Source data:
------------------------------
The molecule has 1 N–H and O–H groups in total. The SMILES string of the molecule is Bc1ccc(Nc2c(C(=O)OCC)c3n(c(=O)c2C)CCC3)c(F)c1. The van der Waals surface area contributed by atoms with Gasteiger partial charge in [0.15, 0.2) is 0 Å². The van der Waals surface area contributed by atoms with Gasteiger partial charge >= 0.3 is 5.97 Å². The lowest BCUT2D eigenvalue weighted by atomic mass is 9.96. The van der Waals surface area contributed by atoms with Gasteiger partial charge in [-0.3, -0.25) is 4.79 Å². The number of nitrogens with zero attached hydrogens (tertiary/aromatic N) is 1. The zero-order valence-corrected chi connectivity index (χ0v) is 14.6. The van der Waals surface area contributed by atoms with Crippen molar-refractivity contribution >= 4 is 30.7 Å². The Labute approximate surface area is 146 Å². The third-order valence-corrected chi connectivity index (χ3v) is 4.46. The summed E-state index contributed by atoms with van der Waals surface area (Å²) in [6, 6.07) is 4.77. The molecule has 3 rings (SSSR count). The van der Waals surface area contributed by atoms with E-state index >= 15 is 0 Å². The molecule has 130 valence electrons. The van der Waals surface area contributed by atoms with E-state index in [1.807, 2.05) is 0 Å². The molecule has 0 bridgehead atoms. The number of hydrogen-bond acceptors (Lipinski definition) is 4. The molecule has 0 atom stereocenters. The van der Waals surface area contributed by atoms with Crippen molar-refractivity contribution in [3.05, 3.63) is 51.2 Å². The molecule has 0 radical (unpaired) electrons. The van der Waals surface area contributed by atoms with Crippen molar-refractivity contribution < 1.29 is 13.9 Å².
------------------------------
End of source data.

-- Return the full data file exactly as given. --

The molecule has 1 N–H and O–H groups in total. The SMILES string of the molecule is Bc1ccc(Nc2c(C(=O)OCC)c3n(c(=O)c2C)CCC3)c(F)c1. The van der Waals surface area contributed by atoms with Gasteiger partial charge in [0.15, 0.2) is 0 Å². The van der Waals surface area contributed by atoms with Gasteiger partial charge >= 0.3 is 5.97 Å². The lowest BCUT2D eigenvalue weighted by atomic mass is 9.96. The van der Waals surface area contributed by atoms with Gasteiger partial charge in [-0.3, -0.25) is 4.79 Å². The number of nitrogens with zero attached hydrogens (tertiary/aromatic N) is 1. The zero-order valence-corrected chi connectivity index (χ0v) is 14.6. The van der Waals surface area contributed by atoms with Crippen molar-refractivity contribution >= 4 is 30.7 Å². The Labute approximate surface area is 146 Å². The third-order valence-corrected chi connectivity index (χ3v) is 4.46. The summed E-state index contributed by atoms with van der Waals surface area (Å²) in [6, 6.07) is 4.77. The molecule has 3 rings (SSSR count). The van der Waals surface area contributed by atoms with E-state index >= 15 is 0 Å². The molecule has 130 valence electrons. The van der Waals surface area contributed by atoms with E-state index in [1.807, 2.05) is 0 Å². The molecule has 0 bridgehead atoms. The number of hydrogen-bond acceptors (Lipinski definition) is 4. The molecule has 0 atom stereocenters. The van der Waals surface area contributed by atoms with Crippen molar-refractivity contribution in [3.05, 3.63) is 51.2 Å². The molecule has 0 radical (unpaired) electrons. The van der Waals surface area contributed by atoms with Crippen molar-refractivity contribution < 1.29 is 13.9 Å².